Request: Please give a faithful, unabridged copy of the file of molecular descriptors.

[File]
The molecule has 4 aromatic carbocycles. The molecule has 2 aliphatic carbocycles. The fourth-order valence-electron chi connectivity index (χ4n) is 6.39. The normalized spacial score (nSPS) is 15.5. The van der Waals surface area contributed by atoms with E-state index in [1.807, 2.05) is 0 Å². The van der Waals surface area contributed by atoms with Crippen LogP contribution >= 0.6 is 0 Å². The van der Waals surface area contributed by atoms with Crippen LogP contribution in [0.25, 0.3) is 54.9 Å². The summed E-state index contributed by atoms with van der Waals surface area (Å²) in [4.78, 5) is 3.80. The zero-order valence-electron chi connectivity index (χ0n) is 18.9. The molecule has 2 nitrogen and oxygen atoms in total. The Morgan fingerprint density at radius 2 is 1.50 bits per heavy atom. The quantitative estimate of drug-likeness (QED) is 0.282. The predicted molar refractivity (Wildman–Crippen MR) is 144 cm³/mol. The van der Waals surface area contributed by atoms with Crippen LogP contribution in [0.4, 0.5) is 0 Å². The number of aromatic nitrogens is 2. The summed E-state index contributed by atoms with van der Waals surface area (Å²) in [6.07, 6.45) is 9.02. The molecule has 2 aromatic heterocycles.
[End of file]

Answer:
The molecule has 4 aromatic carbocycles. The molecule has 2 aliphatic carbocycles. The fourth-order valence-electron chi connectivity index (χ4n) is 6.39. The normalized spacial score (nSPS) is 15.5. The van der Waals surface area contributed by atoms with E-state index in [1.807, 2.05) is 0 Å². The van der Waals surface area contributed by atoms with Crippen LogP contribution >= 0.6 is 0 Å². The van der Waals surface area contributed by atoms with Crippen LogP contribution in [0.25, 0.3) is 54.9 Å². The summed E-state index contributed by atoms with van der Waals surface area (Å²) in [4.78, 5) is 3.80. The zero-order valence-electron chi connectivity index (χ0n) is 18.9. The molecule has 2 nitrogen and oxygen atoms in total. The Morgan fingerprint density at radius 2 is 1.50 bits per heavy atom. The quantitative estimate of drug-likeness (QED) is 0.282. The predicted molar refractivity (Wildman–Crippen MR) is 144 cm³/mol. The van der Waals surface area contributed by atoms with Crippen LogP contribution in [0.4, 0.5) is 0 Å². The number of aromatic nitrogens is 2. The summed E-state index contributed by atoms with van der Waals surface area (Å²) in [6.07, 6.45) is 9.02. The molecule has 2 aromatic heterocycles.